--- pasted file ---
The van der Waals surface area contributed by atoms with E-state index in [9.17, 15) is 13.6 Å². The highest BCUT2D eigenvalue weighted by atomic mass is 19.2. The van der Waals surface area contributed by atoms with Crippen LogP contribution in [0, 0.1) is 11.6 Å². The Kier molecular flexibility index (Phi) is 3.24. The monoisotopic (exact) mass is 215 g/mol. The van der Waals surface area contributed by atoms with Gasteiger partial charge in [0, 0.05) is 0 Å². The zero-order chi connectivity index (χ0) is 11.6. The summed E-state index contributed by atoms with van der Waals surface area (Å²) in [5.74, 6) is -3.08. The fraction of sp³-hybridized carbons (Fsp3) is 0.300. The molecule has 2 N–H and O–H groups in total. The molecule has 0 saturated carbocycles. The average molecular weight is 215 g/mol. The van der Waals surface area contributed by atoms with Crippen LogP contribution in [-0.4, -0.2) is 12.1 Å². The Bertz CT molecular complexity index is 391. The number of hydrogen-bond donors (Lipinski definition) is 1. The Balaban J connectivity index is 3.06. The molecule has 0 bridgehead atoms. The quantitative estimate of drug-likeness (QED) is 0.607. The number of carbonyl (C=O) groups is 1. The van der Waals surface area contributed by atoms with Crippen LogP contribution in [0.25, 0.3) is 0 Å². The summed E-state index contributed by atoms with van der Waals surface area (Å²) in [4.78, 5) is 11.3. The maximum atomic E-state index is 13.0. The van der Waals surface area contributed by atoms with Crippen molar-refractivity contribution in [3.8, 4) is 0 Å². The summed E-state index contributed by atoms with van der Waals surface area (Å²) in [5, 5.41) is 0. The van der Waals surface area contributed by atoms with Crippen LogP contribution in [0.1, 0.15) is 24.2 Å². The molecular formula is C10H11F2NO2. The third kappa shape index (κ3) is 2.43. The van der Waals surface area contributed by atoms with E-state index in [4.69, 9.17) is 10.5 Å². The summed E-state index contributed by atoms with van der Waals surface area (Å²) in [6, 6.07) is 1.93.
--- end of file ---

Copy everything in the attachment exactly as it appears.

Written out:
The van der Waals surface area contributed by atoms with E-state index in [9.17, 15) is 13.6 Å². The highest BCUT2D eigenvalue weighted by atomic mass is 19.2. The van der Waals surface area contributed by atoms with Crippen LogP contribution in [0, 0.1) is 11.6 Å². The Kier molecular flexibility index (Phi) is 3.24. The monoisotopic (exact) mass is 215 g/mol. The van der Waals surface area contributed by atoms with Gasteiger partial charge in [0, 0.05) is 0 Å². The zero-order chi connectivity index (χ0) is 11.6. The summed E-state index contributed by atoms with van der Waals surface area (Å²) in [5.74, 6) is -3.08. The fraction of sp³-hybridized carbons (Fsp3) is 0.300. The molecule has 2 N–H and O–H groups in total. The molecule has 0 saturated carbocycles. The average molecular weight is 215 g/mol. The van der Waals surface area contributed by atoms with Crippen LogP contribution in [-0.4, -0.2) is 12.1 Å². The Bertz CT molecular complexity index is 391. The number of hydrogen-bond donors (Lipinski definition) is 1. The Balaban J connectivity index is 3.06. The molecule has 0 bridgehead atoms. The quantitative estimate of drug-likeness (QED) is 0.607. The number of carbonyl (C=O) groups is 1. The van der Waals surface area contributed by atoms with Crippen LogP contribution in [0.25, 0.3) is 0 Å². The summed E-state index contributed by atoms with van der Waals surface area (Å²) in [4.78, 5) is 11.3. The maximum atomic E-state index is 13.0. The van der Waals surface area contributed by atoms with Crippen molar-refractivity contribution in [3.8, 4) is 0 Å². The summed E-state index contributed by atoms with van der Waals surface area (Å²) in [5, 5.41) is 0. The van der Waals surface area contributed by atoms with Crippen LogP contribution in [0.1, 0.15) is 24.2 Å². The molecular formula is C10H11F2NO2. The third kappa shape index (κ3) is 2.43. The van der Waals surface area contributed by atoms with E-state index in [4.69, 9.17) is 10.5 Å². The summed E-state index contributed by atoms with van der Waals surface area (Å²) in [6, 6.07) is 1.93.